18/12/2018 by Pascoe Partners Accountants
Research published by finder.com.au predicts that Australians will spend $25 billion this Christmas.
And the concern for many of us will be how to avoid Christmas debt hangover.
The secret here is to plan ahead with your spending. Follow the three tips below and avoid getting into trouble in the New Year…
Australian adults will spend $1325 each on travel, presents and alcohol, on average this Christmas period.
The problems arise when the credit card bill is received in January. And the banks are smart in that they generally offer to waive the minimum payment in January. But most credit cards charge exorbitant interest rates for this privilege.
Numbers released by the Reserve Bank showed:
The problem for the five percent who take more than a year is that it will include another Christmas period.
So, let’s work on an average spend of $1325 at, say, 15 percent interest for three months.
That amounts to an extra $50 in interest. Multiply that by the number of adults in Australia and someone is making a lot of money!
So what can you do to avoid Christmas debt hangover?
Here are a few ideas:
1. Get more savvy with your credit cards
Firstly, consider switching to zero percent purchase credit cards. These are readily available and may save you from excessive debt.
Alternatively, make sure that you maximise the interest-free days offered by your existing card. Most of the cards offering 55-day interest-free periods come at a cost per year.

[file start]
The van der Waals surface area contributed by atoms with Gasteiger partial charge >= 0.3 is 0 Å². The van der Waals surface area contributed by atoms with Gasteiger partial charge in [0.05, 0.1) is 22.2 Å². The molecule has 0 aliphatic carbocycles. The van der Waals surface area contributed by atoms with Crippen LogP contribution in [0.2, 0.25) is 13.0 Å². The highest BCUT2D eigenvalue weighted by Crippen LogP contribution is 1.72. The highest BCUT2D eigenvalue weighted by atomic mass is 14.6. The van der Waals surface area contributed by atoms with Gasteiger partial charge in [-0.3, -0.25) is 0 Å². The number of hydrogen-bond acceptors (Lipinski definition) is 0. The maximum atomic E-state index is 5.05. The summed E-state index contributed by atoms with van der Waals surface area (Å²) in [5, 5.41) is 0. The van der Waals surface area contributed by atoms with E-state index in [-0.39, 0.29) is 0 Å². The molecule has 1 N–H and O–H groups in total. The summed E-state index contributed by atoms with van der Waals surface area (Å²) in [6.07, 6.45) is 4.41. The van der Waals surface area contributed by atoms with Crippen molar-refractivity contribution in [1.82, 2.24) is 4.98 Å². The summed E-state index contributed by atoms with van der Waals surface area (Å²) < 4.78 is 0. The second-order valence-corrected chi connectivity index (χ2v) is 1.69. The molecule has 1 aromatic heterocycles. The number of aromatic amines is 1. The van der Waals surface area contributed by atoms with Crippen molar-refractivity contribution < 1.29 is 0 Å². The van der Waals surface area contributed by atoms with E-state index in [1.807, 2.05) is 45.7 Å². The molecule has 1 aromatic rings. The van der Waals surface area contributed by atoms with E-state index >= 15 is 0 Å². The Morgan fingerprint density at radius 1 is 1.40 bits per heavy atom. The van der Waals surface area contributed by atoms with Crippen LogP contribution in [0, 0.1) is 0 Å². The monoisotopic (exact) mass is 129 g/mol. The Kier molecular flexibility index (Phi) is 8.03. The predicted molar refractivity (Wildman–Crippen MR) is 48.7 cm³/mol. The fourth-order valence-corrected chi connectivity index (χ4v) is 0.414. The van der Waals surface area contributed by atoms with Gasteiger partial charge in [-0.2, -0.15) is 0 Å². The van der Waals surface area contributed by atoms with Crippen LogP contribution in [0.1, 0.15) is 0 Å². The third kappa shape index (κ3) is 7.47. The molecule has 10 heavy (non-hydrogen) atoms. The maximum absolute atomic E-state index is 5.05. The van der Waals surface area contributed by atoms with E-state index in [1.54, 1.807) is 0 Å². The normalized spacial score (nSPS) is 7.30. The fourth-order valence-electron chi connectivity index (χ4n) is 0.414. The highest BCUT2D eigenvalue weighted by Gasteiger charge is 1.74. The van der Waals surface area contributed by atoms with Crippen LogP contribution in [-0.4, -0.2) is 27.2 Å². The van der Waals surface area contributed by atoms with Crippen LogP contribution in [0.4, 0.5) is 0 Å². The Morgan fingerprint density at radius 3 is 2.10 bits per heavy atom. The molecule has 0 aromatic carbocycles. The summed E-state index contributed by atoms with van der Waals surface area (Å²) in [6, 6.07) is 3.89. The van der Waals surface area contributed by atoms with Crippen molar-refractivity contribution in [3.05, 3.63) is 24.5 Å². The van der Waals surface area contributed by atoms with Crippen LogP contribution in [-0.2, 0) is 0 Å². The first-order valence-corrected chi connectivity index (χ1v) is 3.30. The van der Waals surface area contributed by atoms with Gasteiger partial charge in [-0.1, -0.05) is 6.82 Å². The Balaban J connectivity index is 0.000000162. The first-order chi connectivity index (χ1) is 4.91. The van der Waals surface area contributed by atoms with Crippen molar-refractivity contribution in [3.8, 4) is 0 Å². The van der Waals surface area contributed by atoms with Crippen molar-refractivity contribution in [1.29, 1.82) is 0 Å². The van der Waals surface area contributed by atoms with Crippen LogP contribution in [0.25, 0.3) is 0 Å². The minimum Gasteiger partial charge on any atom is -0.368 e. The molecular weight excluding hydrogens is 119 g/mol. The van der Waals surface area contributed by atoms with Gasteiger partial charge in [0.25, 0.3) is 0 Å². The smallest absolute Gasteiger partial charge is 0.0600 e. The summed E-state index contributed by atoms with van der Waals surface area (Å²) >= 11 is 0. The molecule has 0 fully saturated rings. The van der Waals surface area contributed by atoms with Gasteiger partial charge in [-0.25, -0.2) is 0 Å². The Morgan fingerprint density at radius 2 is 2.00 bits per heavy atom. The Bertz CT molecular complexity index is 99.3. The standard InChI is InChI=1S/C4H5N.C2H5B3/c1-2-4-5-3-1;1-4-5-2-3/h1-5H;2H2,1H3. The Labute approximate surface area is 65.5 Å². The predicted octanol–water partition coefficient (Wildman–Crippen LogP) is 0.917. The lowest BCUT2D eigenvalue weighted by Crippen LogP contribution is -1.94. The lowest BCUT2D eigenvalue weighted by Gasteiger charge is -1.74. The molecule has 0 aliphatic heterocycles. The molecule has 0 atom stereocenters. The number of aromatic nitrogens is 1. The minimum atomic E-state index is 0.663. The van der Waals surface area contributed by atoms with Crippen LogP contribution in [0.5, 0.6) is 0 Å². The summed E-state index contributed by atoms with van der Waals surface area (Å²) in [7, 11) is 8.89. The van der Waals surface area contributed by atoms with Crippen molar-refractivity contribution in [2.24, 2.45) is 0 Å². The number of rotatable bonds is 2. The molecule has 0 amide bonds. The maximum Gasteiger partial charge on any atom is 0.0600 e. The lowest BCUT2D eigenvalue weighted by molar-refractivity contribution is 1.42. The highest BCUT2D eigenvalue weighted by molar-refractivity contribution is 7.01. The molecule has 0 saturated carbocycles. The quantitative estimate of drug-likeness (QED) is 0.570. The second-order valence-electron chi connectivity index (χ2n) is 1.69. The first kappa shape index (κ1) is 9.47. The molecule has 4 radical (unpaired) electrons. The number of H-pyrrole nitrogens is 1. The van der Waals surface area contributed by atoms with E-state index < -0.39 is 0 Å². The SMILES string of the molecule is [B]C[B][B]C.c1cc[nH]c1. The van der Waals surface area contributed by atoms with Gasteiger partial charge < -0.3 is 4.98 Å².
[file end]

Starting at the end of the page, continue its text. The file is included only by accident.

A quick review on Canstar reveals that cards are available with an annual fee of $59, offering zero percent interest on purchase and balance transfers for six months; they then revert to 13.99 percent for purchases and a staggering 21.74 percent for transfers.
Don’t wait for these interest rates to kick in.
2. Set a budget for Christmas spending
Another strategy to consider is setting a budget for Christmas spending.
A Commonwealth Bank consumer spending study found that only 57 percent of Australians were planning to set a Christmas budget and nearly two-thirds of men were not planning to have a budget at all.
The next issue is sticking to the budget. The CBA survey calculated that we will overspend the budget by $625 million this Christmas.
3. Don’t be tempted by Afterpay
One innovation that I’m seeing more of is the acceptance of Afterpay in retail outlets. It allows you to pay off your purchase over four equal instalments due every two weeks (which just happens to correspond to most employees’ pay cycles).
Retail is struggling so outlets are looking for any advantage to attract consumer spend. The company makes its money from retailers paying for use of the service.
Afterpay is simple to apply for on their website and easy to use: they provide an app to make payments for the product.
But late payment fees, calculated at 25 percent of the purchase or $68 (whichever is less), can get you into trouble.
Afterpay assesses your ability to make repayments after each purchase, so the more you spend the more you will be able to spend. And that could lead to further problems.
The best idea? Avoid it… only buy what you can pay for now!
Whatever you do this festive season, enjoy the celebrations but try to avoid Christmas debt hangovers of any kind!